In Baker v. State, then-Chief Justice Jeffery Amestoy wrote that the court’s decision was grounded in Vermont’s constitution and was “a recognition of our common humanity.” A few years later, the Vermont legislature voted to provide full marriage equality. And other states have now followed this march toward equality for all committed couples.

Our common humanity is what my friend Congressman John Lewis was describing when he spoke in opposition to the Defense of Marriage Act on the floor of the House of Representatives in 1996, and what he has continued to fight for and protect for so many years. Congressman Lewis saw this law for what it was with a clarity and conviction that I greatly admire. Congressman Lewis wrote in 2003 that we must have “not just civil rights for some but civil rights for all.” He was speaking of the rights of gay and lesbian Americans. I could not agree more. 

Our common humanity is what binds us together. It is what moves neighbors to help neighbors without regard to politics or ideology, and without judgment. It is what inspired the extraordinary generosity and giving spirit of Vermonters who helped each other following the devastation of Hurricane Irene, and which I and my family witnessed all over Vermont. I can think of few things more worthy of protection and respect than the universal bond that human beings form with each other.

Despite Vermont’s exercise of its sovereignty and the legislature’s expression of the will of the people of Vermont, the Defense of Marriage Act stands as an obstacle to the full realization of the promise Vermont made to its citizens – just as it does to the citizens of every other state that has taken these steps toward justice and fairness.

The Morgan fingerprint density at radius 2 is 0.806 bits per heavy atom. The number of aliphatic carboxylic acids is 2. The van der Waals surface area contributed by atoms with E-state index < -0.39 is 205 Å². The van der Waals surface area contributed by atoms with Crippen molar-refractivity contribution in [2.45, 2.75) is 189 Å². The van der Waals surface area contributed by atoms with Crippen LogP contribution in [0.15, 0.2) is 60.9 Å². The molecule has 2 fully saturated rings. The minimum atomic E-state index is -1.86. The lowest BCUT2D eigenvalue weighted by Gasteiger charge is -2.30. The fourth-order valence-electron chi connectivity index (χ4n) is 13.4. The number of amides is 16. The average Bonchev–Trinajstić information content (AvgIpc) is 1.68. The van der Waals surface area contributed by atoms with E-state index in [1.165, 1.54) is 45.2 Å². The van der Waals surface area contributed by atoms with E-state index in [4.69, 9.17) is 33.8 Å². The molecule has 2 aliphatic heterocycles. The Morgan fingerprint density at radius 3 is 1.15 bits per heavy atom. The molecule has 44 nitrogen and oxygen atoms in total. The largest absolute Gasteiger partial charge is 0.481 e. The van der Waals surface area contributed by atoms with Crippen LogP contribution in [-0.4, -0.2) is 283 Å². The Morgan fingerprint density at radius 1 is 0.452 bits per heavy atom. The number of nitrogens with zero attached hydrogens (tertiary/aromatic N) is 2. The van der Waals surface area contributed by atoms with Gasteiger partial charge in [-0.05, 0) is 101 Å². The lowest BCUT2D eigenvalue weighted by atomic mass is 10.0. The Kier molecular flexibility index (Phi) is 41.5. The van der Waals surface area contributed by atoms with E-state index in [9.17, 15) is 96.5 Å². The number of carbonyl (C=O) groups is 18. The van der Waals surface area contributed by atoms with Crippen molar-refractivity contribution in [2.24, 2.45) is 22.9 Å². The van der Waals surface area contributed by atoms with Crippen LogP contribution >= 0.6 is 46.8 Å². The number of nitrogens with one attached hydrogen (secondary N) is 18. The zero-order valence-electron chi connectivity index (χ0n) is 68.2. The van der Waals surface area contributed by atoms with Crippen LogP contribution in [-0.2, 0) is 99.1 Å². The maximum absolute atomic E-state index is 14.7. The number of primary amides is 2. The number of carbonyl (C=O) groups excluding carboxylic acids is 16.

Frances Herbert and Takako Ueda are two Vermonters who know first-hand the harm caused by this discriminatory federal policy. For them, the issue is not ideological or political, it is deeply personal. They are legally married in the state of Vermont and have been formally committed to one another for more than a decade. Despite the fact that Vermont considers them to be a married couple, the federal government does not. After many years of lawful presence in the United States, Ms. Ueda was faced with the impossible decision of choosing between her spouse and leaving the United States. Our federal laws may split their family apart. This is unfair and it is wrong. 

Not only does the Defense of Marriage Act infringe upon the states’ traditional and historic right to define marriage, it denies many Americans equal treatment under the law. What good is a federal law that dictates such a result? Ideological purity alone is not sufficient to overcome the harm that is caused. As I just acknowledged, my own thinking has evolved over the years as I have learned from my constituents and fellow Americans. Yet, repealing the Defense of Marriage Act would not force any State or individual to recognize a marriage they didn’t agree with. Instead, it would restore the role that States have historically played in determining who can be married under its laws.